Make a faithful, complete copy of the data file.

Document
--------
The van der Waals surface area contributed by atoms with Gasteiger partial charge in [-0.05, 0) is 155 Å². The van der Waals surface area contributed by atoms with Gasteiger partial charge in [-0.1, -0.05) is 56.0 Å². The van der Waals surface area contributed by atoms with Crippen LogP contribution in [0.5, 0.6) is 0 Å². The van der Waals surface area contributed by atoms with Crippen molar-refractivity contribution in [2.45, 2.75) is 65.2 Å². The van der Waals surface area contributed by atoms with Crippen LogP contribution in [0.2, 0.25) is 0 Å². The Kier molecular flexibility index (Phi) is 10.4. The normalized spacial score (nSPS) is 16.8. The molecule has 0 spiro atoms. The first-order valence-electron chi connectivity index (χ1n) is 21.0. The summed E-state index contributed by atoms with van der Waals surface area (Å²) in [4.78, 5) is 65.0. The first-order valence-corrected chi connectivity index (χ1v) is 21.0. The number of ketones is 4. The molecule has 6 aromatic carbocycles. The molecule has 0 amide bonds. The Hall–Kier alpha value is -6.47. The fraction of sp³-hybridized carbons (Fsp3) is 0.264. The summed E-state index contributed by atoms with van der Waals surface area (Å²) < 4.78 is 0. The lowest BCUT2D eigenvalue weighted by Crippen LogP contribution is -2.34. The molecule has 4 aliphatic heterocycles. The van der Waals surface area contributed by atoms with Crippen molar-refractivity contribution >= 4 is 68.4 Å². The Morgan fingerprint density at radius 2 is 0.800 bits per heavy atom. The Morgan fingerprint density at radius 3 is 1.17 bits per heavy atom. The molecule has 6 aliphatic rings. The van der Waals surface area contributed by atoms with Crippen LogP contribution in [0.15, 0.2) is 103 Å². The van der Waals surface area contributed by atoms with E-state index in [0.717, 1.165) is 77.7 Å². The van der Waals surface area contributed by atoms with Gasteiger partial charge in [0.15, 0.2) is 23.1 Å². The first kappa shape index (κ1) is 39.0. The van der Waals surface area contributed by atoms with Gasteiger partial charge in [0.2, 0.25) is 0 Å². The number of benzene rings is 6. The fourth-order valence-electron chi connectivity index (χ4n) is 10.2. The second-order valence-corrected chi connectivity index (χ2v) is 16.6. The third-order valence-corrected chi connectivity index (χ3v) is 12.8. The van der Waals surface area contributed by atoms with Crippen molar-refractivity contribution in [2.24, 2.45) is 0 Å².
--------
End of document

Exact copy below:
The van der Waals surface area contributed by atoms with Gasteiger partial charge in [-0.05, 0) is 155 Å². The van der Waals surface area contributed by atoms with Gasteiger partial charge in [-0.1, -0.05) is 56.0 Å². The van der Waals surface area contributed by atoms with Crippen LogP contribution in [0.5, 0.6) is 0 Å². The van der Waals surface area contributed by atoms with Crippen molar-refractivity contribution in [2.45, 2.75) is 65.2 Å². The van der Waals surface area contributed by atoms with Crippen LogP contribution in [0.2, 0.25) is 0 Å². The Kier molecular flexibility index (Phi) is 10.4. The normalized spacial score (nSPS) is 16.8. The molecule has 0 spiro atoms. The first-order valence-electron chi connectivity index (χ1n) is 21.0. The summed E-state index contributed by atoms with van der Waals surface area (Å²) in [4.78, 5) is 65.0. The first-order valence-corrected chi connectivity index (χ1v) is 21.0. The number of ketones is 4. The molecule has 6 aromatic carbocycles. The molecule has 0 amide bonds. The Hall–Kier alpha value is -6.47. The fraction of sp³-hybridized carbons (Fsp3) is 0.264. The summed E-state index contributed by atoms with van der Waals surface area (Å²) < 4.78 is 0. The lowest BCUT2D eigenvalue weighted by Crippen LogP contribution is -2.34. The molecule has 4 aliphatic heterocycles. The van der Waals surface area contributed by atoms with Crippen molar-refractivity contribution >= 4 is 68.4 Å². The Morgan fingerprint density at radius 2 is 0.800 bits per heavy atom. The Morgan fingerprint density at radius 3 is 1.17 bits per heavy atom. The molecule has 6 aliphatic rings. The van der Waals surface area contributed by atoms with Crippen LogP contribution in [0.15, 0.2) is 103 Å². The van der Waals surface area contributed by atoms with E-state index in [0.717, 1.165) is 77.7 Å². The van der Waals surface area contributed by atoms with Gasteiger partial charge in [0.15, 0.2) is 23.1 Å². The first kappa shape index (κ1) is 39.0. The van der Waals surface area contributed by atoms with Gasteiger partial charge in [0.2, 0.25) is 0 Å². The number of benzene rings is 6. The fourth-order valence-electron chi connectivity index (χ4n) is 10.2. The second-order valence-corrected chi connectivity index (χ2v) is 16.6. The third-order valence-corrected chi connectivity index (χ3v) is 12.8. The van der Waals surface area contributed by atoms with Crippen molar-refractivity contribution in [2.24, 2.45) is 0 Å².